The challenge of empirically assessing the effects of constitutions

Research output: Contribution to journalArticlepeer-review

2 Scopus citations


Mutually supporting methodologies are necessary for building a convincing case establishing a particular effect. Strengths and weaknesses of four empirical methods are discussed. Econometric methods quantify the relative importance of different factors and may assess the time frame over which constitutions matter, but have difficulties in dealing with nonlinear interactions among constitutional and cultural details. Cluster analysis can be a pre-requisite to other methods, and an analytic method in itself, useful for identifying the details that really matter and discovering surprising patterns in the data. I discuss the application of cluster analysis on the Comparative Constitutions Project database. Qualitative comparative analysis can reveal the hidden structure of interactions among different variables, but robustness checks are difficult to perform. Case studies are useful for distinguishing between rules-in-use and rules-in-form and for discovering important informal aspects. They can deal with complex nonlinearities well, but they are often hard to generalize.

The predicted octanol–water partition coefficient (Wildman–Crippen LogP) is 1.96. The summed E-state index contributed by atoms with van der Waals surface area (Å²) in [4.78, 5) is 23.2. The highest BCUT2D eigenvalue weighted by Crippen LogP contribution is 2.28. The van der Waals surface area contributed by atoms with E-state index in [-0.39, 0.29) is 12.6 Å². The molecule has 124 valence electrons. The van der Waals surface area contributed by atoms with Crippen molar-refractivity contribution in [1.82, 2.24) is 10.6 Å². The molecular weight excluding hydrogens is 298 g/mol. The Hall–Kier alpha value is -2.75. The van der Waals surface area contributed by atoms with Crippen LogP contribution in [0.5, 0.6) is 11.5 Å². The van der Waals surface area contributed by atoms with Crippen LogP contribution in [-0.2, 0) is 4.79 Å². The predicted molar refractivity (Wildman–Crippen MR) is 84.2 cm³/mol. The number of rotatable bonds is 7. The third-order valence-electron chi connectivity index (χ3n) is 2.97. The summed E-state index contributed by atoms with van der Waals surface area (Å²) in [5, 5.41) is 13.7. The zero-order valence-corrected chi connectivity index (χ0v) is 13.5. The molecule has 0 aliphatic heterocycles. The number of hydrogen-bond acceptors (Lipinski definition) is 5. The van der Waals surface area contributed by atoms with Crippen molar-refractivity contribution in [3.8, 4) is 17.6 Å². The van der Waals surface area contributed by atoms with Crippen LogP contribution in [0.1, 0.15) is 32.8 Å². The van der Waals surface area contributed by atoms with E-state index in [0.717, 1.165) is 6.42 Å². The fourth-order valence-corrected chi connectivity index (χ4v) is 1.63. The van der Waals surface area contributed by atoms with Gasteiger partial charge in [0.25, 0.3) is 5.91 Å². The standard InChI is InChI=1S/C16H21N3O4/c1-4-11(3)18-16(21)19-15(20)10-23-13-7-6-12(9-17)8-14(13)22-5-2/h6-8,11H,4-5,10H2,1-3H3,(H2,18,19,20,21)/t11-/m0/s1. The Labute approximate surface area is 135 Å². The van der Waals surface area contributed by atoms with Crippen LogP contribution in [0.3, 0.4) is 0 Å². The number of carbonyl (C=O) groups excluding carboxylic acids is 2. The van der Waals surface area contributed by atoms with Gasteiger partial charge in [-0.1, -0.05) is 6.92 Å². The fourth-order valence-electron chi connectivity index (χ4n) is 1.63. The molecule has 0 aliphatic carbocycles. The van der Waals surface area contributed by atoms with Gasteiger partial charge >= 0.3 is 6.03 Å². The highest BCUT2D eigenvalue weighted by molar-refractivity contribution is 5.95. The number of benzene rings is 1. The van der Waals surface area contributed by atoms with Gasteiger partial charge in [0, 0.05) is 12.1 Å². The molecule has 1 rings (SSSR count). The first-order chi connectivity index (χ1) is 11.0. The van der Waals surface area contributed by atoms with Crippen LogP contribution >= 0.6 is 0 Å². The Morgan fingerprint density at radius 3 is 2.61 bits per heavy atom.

Original languageEnglish (US)
Pages (from-to)46-76
Number of pages31
JournalJournal of Economic Methodology
Issue number1
StatePublished - Jan 2 2015
Externally publishedYes


  • Comparative Constitutions Project
  • analytic narratives
  • case studies
  • cluster analysis
  • comparative histories
  • qualitative comparative analysis

ASJC Scopus subject areas

  • Economics, Econometrics and Finance (miscellaneous)


Dive into the research topics of 'The challenge of empirically assessing the effects of constitutions'. Together they form a unique fingerprint.

Cite this